A Bridezilla Christian

Sharon Church, Discipleship, Marriage, Pop-Culture 0 Comments

Ever since I got engaged I’ve gotten hooked on a show called “Bridezillas.” It’s one of those train-wreck type shows that you just can’t look away from, but I’ve also been watching it to keep my perspective on this whole wedding planning process in check. Whenever I find myself stressing over insignificant details like the color of the reception chairs or table card designs, I think of Bridezillas and it jolts me back to reality.

In case you’ve never seen the show, here’s a clip that will give you a good taste of what these bride are like. CRAzy!!!!!!!

(For the sake of the groom, I really hope that was staged….)

What’s especially interesting about the show is that each episode follows a specific and consistent plot line. The viewer follows the bride as she belittles her bridesmaids, treats her fiancé like dirt, and goes nuts over the tiniest of details. She is a living nightmare.

Yet in spite of these brides’ horrific personalities, the shows always ends the same. Magically, at the moment of the wedding ceremony the bride is transformed! As if her fairy godmother had flitted into the church and waved a wand about her, the bridezilla’s monstrous behavior is but a distant memory. While she walks down the aisle smiling sweetly, the narrator concludes that the Bridezilla has now “changed into a blushing, beautiful bride.”

It doesn’t matter that she almost called off the wedding the day before, or that she repeatedly told her fiancé how stupid he was, or that she forced her bridesmaids to gain weight since they weren’t allowed to look better than her. Without exception, the narrator always states some variation of that line–the Bridezilla is now a Princess Bride.

After awhile, this part of the show really got to me. I mean who are they fooling? Just because you slap a white dress on a girl and put a tiara on her head does not a lovely bride make. These women are absolute horrors and their fiancés should run for the hills! No spin on the situation can change that fact.

But here’s what really struck me about the whole thing–While I get so angry at the narrator for such a blatant misrepresentation of  the situation, for covering over the clear hypocrisy of the bride–promising to love and honor her husband after just having called him an idiot or a fat pig–I do not apply that same high standard of consistency and authenticity to myself.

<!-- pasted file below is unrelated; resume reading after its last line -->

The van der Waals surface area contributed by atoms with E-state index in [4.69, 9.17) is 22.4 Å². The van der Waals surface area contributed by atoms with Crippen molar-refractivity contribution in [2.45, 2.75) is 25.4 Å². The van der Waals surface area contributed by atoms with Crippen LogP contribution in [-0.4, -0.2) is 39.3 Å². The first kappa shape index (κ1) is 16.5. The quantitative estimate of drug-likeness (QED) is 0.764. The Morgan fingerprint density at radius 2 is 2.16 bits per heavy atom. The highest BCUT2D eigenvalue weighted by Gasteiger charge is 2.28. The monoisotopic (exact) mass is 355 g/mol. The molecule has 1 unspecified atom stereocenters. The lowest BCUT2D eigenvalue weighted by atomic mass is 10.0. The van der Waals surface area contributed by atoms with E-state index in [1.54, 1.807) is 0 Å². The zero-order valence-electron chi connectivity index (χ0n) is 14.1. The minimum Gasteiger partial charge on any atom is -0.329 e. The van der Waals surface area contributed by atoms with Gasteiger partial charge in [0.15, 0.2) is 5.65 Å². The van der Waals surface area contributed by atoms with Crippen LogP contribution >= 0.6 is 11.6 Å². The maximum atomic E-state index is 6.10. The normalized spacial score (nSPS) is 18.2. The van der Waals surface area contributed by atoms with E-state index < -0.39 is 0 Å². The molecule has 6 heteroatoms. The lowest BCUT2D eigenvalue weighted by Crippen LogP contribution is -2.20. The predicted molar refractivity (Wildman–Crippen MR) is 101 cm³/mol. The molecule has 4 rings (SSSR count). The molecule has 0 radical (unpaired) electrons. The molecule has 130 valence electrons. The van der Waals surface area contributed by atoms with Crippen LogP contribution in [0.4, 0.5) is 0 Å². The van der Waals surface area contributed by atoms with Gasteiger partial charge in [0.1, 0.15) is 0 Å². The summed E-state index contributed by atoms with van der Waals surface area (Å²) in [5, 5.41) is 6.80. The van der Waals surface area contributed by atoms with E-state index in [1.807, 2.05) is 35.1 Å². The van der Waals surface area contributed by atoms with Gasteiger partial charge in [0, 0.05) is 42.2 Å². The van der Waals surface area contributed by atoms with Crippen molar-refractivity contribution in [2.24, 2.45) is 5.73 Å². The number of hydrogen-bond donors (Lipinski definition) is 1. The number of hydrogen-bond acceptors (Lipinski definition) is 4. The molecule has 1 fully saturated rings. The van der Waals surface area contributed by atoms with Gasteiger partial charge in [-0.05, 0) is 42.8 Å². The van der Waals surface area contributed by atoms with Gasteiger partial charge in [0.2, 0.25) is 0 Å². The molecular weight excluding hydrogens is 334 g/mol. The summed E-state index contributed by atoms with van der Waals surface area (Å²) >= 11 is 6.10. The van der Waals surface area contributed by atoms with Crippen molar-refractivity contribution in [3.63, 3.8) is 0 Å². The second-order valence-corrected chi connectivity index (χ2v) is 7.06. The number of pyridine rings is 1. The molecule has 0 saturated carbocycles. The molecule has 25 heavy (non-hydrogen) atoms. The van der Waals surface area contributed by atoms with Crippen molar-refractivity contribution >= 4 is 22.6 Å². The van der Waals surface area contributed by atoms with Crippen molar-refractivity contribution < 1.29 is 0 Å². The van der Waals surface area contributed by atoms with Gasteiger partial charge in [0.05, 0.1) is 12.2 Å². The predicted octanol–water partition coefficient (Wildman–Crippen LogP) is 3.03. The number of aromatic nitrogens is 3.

When you think about it, Bridezillas is an illustration of the Christian life. We as Christians are the Bride of Christ. We get all dressed up and then step into the church with our best faces on. We sing songs to God, hold our hands high and take meticulous notes on the sermon.

But what were we doing just hours or days before walking into that church? Did we honor and respect our spiritual groom, or did we deny him with our words and actions? Maybe we failed to share the Gospel with a co-worker when given the chance because we were afraid of what she might think. Perhaps we gossiped about other Christians to make ourselves look better, all the while tearing down the Body of Christ. Or maybe we spent our money selfishly instead of giving of it generously.

Every day of every week we give our hearts to other lovers, the countless idols that have our true devotion. We are bridezilla Christians who fail to love, honor, and be faithful to our heavenly groom.

And while we live this life of marital infidelity to Christ, we put on a facade of purity and holiness. I am certainly guilty of this. As I walk through the doors of my church it’s as if I magically transform into “Perfect Christian.” I know just what to say and how to act. I praise God loudly and nod affirmations during the sermon. But oftentimes the image I project is about as authentic as a Bridezilla masquerading as a sweet and innocent wife-to-be. The show’s portrayal of her supposed “change” is a complete farce. And oftentimes so is mine.

While God does desire that we set aside time each week to gather in worship of Him, that time is not meant to be in contrast with the rest of our week. Nor is it a weekly spiritual pick-me-up. It is instead a natural continuation of of our every day lives, one of many ways that we praise and worship our Heavenly Father. Just one of many.

There is a reason why the Bible describes Christians as the Bride of Christ. The fresh and excited affection of a young bride is the exact image that Scripture intends to define the entire Christian life. On the day I get married, I will be enthralled with my fiancé. I will be eager and willing to give my whole self over to him, to love and respect him the rest of my life. And that is the type of love we are to embody every day of our lives–that of a bride who yearns to be united with her groom in unconditional, everlasting love. We aren’t fooling anyone if we play the part of a bride on Sunday morning, and then live as spiritual bridezillas every other day of the week.

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